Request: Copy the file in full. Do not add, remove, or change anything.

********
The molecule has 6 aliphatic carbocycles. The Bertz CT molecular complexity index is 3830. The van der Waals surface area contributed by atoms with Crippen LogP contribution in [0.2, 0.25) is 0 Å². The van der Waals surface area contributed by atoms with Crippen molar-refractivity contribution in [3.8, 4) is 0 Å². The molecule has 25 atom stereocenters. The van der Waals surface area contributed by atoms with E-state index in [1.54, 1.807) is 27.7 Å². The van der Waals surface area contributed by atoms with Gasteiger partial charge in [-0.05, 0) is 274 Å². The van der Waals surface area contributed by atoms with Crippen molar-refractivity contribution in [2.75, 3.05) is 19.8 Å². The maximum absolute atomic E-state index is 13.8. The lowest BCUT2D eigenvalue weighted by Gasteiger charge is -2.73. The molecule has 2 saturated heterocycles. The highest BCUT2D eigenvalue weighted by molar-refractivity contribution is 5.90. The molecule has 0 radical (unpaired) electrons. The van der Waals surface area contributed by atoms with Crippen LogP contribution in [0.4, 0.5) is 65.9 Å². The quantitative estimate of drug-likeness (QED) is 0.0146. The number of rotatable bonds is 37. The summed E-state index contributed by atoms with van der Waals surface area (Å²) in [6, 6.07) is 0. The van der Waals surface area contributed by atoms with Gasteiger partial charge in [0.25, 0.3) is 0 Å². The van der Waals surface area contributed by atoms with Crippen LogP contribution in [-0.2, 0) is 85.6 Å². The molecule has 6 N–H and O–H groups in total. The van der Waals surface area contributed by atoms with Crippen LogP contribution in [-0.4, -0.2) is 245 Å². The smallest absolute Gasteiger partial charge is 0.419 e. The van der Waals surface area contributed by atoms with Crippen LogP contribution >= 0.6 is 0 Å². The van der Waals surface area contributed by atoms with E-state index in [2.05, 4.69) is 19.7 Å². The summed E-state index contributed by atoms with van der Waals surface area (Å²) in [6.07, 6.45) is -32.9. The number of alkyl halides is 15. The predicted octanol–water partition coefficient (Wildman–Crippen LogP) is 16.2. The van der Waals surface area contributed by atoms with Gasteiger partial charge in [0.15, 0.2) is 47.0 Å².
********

The molecule has 6 aliphatic carbocycles. The Bertz CT molecular complexity index is 3830. The van der Waals surface area contributed by atoms with Crippen LogP contribution in [0.2, 0.25) is 0 Å². The van der Waals surface area contributed by atoms with Crippen molar-refractivity contribution in [3.8, 4) is 0 Å². The molecule has 25 atom stereocenters. The van der Waals surface area contributed by atoms with E-state index in [1.54, 1.807) is 27.7 Å². The van der Waals surface area contributed by atoms with Gasteiger partial charge in [-0.05, 0) is 274 Å². The van der Waals surface area contributed by atoms with Crippen molar-refractivity contribution in [2.75, 3.05) is 19.8 Å². The maximum absolute atomic E-state index is 13.8. The lowest BCUT2D eigenvalue weighted by Gasteiger charge is -2.73. The molecule has 2 saturated heterocycles. The highest BCUT2D eigenvalue weighted by molar-refractivity contribution is 5.90. The molecule has 0 radical (unpaired) electrons. The van der Waals surface area contributed by atoms with Crippen LogP contribution in [0.4, 0.5) is 65.9 Å². The quantitative estimate of drug-likeness (QED) is 0.0146. The number of rotatable bonds is 37. The summed E-state index contributed by atoms with van der Waals surface area (Å²) in [6, 6.07) is 0. The van der Waals surface area contributed by atoms with Gasteiger partial charge in [0.25, 0.3) is 0 Å². The van der Waals surface area contributed by atoms with Crippen LogP contribution in [-0.2, 0) is 85.6 Å². The molecule has 6 N–H and O–H groups in total. The van der Waals surface area contributed by atoms with Crippen LogP contribution in [-0.4, -0.2) is 245 Å². The smallest absolute Gasteiger partial charge is 0.419 e. The van der Waals surface area contributed by atoms with Crippen LogP contribution >= 0.6 is 0 Å². The van der Waals surface area contributed by atoms with E-state index in [2.05, 4.69) is 19.7 Å². The summed E-state index contributed by atoms with van der Waals surface area (Å²) in [6.07, 6.45) is -32.9. The number of alkyl halides is 15. The predicted octanol–water partition coefficient (Wildman–Crippen LogP) is 16.2. The van der Waals surface area contributed by atoms with Gasteiger partial charge in [0.15, 0.2) is 47.0 Å².